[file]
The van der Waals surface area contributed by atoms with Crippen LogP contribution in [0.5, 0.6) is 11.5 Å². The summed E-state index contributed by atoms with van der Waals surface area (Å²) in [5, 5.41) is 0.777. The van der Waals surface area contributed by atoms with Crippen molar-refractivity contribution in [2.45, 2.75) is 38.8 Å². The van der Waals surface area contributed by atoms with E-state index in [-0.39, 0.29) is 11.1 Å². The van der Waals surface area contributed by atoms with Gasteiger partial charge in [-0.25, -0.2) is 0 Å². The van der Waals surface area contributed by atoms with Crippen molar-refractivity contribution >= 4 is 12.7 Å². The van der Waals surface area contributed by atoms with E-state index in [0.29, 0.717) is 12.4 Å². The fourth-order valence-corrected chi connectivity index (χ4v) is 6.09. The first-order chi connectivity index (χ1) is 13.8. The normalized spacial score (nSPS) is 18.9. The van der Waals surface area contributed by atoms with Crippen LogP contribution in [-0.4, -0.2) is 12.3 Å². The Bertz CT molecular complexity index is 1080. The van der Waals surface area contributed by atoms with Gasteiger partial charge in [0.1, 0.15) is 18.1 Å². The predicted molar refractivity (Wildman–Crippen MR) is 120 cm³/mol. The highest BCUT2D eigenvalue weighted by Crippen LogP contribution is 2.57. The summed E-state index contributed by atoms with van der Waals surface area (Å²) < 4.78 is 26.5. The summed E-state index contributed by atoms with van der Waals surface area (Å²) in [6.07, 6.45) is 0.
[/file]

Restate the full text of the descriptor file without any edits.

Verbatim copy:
The van der Waals surface area contributed by atoms with Crippen LogP contribution in [0.5, 0.6) is 11.5 Å². The summed E-state index contributed by atoms with van der Waals surface area (Å²) in [5, 5.41) is 0.777. The van der Waals surface area contributed by atoms with Crippen molar-refractivity contribution in [2.45, 2.75) is 38.8 Å². The van der Waals surface area contributed by atoms with E-state index in [-0.39, 0.29) is 11.1 Å². The van der Waals surface area contributed by atoms with Gasteiger partial charge in [-0.25, -0.2) is 0 Å². The van der Waals surface area contributed by atoms with Crippen molar-refractivity contribution >= 4 is 12.7 Å². The van der Waals surface area contributed by atoms with E-state index in [0.29, 0.717) is 12.4 Å². The fourth-order valence-corrected chi connectivity index (χ4v) is 6.09. The first-order chi connectivity index (χ1) is 13.8. The normalized spacial score (nSPS) is 18.9. The van der Waals surface area contributed by atoms with Crippen LogP contribution in [-0.4, -0.2) is 12.3 Å². The Bertz CT molecular complexity index is 1080. The van der Waals surface area contributed by atoms with Gasteiger partial charge in [0.1, 0.15) is 18.1 Å². The predicted molar refractivity (Wildman–Crippen MR) is 120 cm³/mol. The highest BCUT2D eigenvalue weighted by Crippen LogP contribution is 2.57. The summed E-state index contributed by atoms with van der Waals surface area (Å²) < 4.78 is 26.5. The summed E-state index contributed by atoms with van der Waals surface area (Å²) in [6.07, 6.45) is 0.